Sadly, it looks like everything I predicted in my post Hail to the Thief is coming true. After last Sunday’s elections, Victor Ponta received 40.44% of the vote and Iohannis Klaus 30.37%, meaning the two men will face off in a run-off election next week.
I pretty much learned everything I needed to know about Romanian politics when I lived in a village a few years ago. The only television station we could receive was a free satellite channel of TVR2 (the government station) which ran a nightly newscast at 7:00 pm. Every night, me and this one older lady would sit next to each other and watch it.
If Basescu appeared on the screen, she would grumble and jeer. But if they showed a clip of Cornel Vadim Tudor ranting and raving in Parliament against hoti si mafioti (thieves and the mafia), the old lady would stand up and cheer, her eyes wild, froth bubbling from the corners of her mouth. She loved CVT, not because of his nuanced political positions, but simply because he was obviously great entertainment. Pounding the lectern and shouting was wonderful theater.
Somehow, Ponta has successfully mastered the same art – give the Romanian people a good show and they will love you. I’ve read dozens of news articles and essays this past week and they all boil down to the same thing – Klaus is boring and has no momentum while Ponta is always grinning and dancing in front of the cameras.
And yet, to the objective observer, it seems almost impossible that Ponta could have ever arrived where he is, Prime Minister for two years and now on the cusp of being elected President.
Years ago, a young Victor Ponta was a university student. Somehow he charmed his favorite professor, Adrian Nastase, and became his devoted acolyte. Together they made sure Ponta passed his law school exams and gain his doctorate, There’s no way to know if Ponta cheated on those university exams but it is an incontestable fact that Ponta plagiarized heavily for his doctoral theses as well as some of his published papers.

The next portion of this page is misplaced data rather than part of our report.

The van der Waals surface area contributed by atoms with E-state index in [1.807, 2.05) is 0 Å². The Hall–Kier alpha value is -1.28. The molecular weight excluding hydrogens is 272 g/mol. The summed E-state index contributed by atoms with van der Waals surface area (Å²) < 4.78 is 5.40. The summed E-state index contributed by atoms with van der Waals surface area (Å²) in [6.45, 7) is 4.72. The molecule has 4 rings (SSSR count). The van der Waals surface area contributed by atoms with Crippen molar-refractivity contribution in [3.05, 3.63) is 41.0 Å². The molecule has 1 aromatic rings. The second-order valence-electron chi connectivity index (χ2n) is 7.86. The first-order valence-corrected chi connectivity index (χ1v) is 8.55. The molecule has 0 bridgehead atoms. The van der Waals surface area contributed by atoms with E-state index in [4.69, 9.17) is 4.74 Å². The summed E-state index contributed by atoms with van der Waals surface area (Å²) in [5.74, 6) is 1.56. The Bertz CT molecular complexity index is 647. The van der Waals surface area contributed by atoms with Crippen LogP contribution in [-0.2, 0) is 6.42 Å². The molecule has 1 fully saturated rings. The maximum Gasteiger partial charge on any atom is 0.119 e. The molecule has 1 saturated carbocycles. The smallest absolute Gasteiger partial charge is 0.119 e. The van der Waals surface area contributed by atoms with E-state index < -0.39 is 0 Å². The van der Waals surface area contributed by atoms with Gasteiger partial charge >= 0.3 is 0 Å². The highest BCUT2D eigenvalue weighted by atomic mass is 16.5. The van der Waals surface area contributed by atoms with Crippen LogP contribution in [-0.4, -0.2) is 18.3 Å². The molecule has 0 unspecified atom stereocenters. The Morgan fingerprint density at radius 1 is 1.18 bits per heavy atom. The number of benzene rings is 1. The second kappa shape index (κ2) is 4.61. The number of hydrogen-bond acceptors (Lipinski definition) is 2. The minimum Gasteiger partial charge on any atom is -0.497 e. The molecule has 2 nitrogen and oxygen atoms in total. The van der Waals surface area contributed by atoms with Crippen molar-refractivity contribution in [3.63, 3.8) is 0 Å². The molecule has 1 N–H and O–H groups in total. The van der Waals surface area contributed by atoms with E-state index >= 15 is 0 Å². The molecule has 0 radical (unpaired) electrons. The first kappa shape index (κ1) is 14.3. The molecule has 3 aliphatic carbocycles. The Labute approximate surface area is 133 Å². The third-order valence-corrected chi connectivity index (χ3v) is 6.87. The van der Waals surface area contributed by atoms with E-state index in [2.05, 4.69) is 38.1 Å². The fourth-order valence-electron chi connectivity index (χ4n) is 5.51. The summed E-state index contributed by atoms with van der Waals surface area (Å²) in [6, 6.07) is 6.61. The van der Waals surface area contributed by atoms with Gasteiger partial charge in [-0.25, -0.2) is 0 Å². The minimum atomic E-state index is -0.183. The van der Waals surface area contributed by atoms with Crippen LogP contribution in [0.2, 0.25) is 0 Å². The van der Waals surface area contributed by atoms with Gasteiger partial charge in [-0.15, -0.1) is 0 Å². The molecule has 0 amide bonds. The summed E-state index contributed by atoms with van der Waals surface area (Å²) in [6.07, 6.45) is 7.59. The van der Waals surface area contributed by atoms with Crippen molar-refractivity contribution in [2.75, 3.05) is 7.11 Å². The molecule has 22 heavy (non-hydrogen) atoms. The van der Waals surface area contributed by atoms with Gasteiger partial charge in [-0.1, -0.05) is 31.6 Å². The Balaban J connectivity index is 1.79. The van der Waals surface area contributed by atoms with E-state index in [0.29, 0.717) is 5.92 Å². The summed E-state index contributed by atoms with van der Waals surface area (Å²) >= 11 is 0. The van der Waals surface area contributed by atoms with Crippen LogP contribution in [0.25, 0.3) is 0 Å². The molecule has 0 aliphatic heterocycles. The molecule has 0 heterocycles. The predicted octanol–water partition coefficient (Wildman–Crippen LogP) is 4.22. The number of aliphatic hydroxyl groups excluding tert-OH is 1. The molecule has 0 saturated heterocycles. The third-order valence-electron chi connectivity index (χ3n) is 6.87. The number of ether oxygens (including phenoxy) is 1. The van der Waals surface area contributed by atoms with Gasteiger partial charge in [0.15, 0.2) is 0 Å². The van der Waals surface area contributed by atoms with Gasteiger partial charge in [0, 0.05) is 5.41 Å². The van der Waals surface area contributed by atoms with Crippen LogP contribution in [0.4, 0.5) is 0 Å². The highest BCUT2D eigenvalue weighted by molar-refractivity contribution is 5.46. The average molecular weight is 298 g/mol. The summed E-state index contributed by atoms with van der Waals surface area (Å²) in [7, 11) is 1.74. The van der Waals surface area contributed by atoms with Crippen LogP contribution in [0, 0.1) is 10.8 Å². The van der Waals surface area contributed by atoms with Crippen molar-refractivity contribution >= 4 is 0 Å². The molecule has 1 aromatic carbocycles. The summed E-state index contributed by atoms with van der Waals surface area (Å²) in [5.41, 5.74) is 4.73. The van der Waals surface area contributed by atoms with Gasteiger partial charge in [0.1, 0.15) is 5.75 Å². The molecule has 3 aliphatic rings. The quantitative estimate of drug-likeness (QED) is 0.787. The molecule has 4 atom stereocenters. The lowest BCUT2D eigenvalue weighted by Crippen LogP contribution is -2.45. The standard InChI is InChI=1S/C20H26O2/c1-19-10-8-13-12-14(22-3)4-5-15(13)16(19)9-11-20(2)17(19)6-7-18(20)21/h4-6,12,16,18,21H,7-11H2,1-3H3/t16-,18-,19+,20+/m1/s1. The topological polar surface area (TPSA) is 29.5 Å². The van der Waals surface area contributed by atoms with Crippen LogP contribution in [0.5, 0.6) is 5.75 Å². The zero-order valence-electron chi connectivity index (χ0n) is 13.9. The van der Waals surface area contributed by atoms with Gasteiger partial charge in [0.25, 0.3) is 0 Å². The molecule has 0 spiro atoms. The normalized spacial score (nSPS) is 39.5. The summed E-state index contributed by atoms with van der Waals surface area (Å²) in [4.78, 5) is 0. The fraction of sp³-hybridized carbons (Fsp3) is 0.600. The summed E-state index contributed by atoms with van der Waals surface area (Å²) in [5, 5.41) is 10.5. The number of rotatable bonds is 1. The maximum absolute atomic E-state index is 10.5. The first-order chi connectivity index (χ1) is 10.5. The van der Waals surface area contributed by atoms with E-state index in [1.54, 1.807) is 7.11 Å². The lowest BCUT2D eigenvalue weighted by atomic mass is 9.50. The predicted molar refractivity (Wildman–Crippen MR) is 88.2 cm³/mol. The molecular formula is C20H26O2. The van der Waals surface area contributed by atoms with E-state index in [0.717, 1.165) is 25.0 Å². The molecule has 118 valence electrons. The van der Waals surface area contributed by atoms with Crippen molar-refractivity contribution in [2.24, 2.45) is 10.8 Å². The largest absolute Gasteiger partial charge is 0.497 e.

Some plagiarists steal a brief quote or perhaps a paragraph, other plagiarists take a chunk of text and re-word it or slightly modify it to disguise their theft. Not Ponta. He boldly swiped enormous passages, some of them 40 or 50 pages in length.
After gliding through law school, Ponta briefly became a prosecutor, a career remarkable only by the fact that he did so little. He scarcely did more than show up to collect his paycheck at the end of the month. Ponta then turned this “valuable experience” to his own profit, joining a private law firm that was convicted of defrauding the government of over a million euros. One of Ponta’s first acts as prime minister was to appoint his former law partner to a cabinet position.
After enriching himself, Ponta then officially started working on his political career, rising up through the ranks of Professor Nastase’s PSD party. But after Nastase stumbled, and was caught up in criminal and ethical charges, Ponta’s grin never faltered. Somehow he overthrew the PSD leadership, exiling Mircea Geoana to the cold fringes of Washington, D.C. and installed himself as the new head honcho.
And then at the end of 2011, Ponta finally got his chance. The country was tired of the Basescu/Boc leadership and the old Communist bootlicker Boc made the fateful decision to fall on his sword and resign. For a brief time, a “centrist” prime minister, Mihai Razvan Ungureanu, took Boc’s place but Ponta was ready.
Using an unholy alliance of the Orthodox Church, a psychotic labor leader, some very creepy people in America, and the fascist/nationalist parties, Ponta’s merry wrecking crew dispatched MRU and President Basescu had no choice but to accept Ponta as the new prime minister.